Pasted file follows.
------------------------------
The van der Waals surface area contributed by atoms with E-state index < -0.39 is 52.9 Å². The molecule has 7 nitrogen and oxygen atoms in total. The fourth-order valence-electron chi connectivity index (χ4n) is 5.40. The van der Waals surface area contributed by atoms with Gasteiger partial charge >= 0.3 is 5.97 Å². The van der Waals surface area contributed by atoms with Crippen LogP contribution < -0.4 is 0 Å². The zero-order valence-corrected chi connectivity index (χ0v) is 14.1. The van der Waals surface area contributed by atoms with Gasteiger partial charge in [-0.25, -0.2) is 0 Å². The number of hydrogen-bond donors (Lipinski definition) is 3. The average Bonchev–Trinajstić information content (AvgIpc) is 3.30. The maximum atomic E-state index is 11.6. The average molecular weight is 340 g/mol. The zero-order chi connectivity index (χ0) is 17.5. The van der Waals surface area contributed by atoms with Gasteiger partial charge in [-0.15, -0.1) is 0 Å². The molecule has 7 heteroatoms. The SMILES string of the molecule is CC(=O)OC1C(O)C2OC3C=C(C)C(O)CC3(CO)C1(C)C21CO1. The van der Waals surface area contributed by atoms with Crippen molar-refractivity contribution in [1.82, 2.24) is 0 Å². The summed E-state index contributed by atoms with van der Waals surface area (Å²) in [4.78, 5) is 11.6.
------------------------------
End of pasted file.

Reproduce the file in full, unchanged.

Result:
The van der Waals surface area contributed by atoms with E-state index < -0.39 is 52.9 Å². The molecule has 7 nitrogen and oxygen atoms in total. The fourth-order valence-electron chi connectivity index (χ4n) is 5.40. The van der Waals surface area contributed by atoms with Gasteiger partial charge >= 0.3 is 5.97 Å². The van der Waals surface area contributed by atoms with Crippen LogP contribution < -0.4 is 0 Å². The zero-order valence-corrected chi connectivity index (χ0v) is 14.1. The van der Waals surface area contributed by atoms with Gasteiger partial charge in [-0.25, -0.2) is 0 Å². The number of hydrogen-bond donors (Lipinski definition) is 3. The average Bonchev–Trinajstić information content (AvgIpc) is 3.30. The maximum atomic E-state index is 11.6. The average molecular weight is 340 g/mol. The zero-order chi connectivity index (χ0) is 17.5. The van der Waals surface area contributed by atoms with Gasteiger partial charge in [-0.15, -0.1) is 0 Å². The molecule has 7 heteroatoms. The SMILES string of the molecule is CC(=O)OC1C(O)C2OC3C=C(C)C(O)CC3(CO)C1(C)C21CO1. The van der Waals surface area contributed by atoms with Crippen molar-refractivity contribution in [1.82, 2.24) is 0 Å². The summed E-state index contributed by atoms with van der Waals surface area (Å²) in [4.78, 5) is 11.6.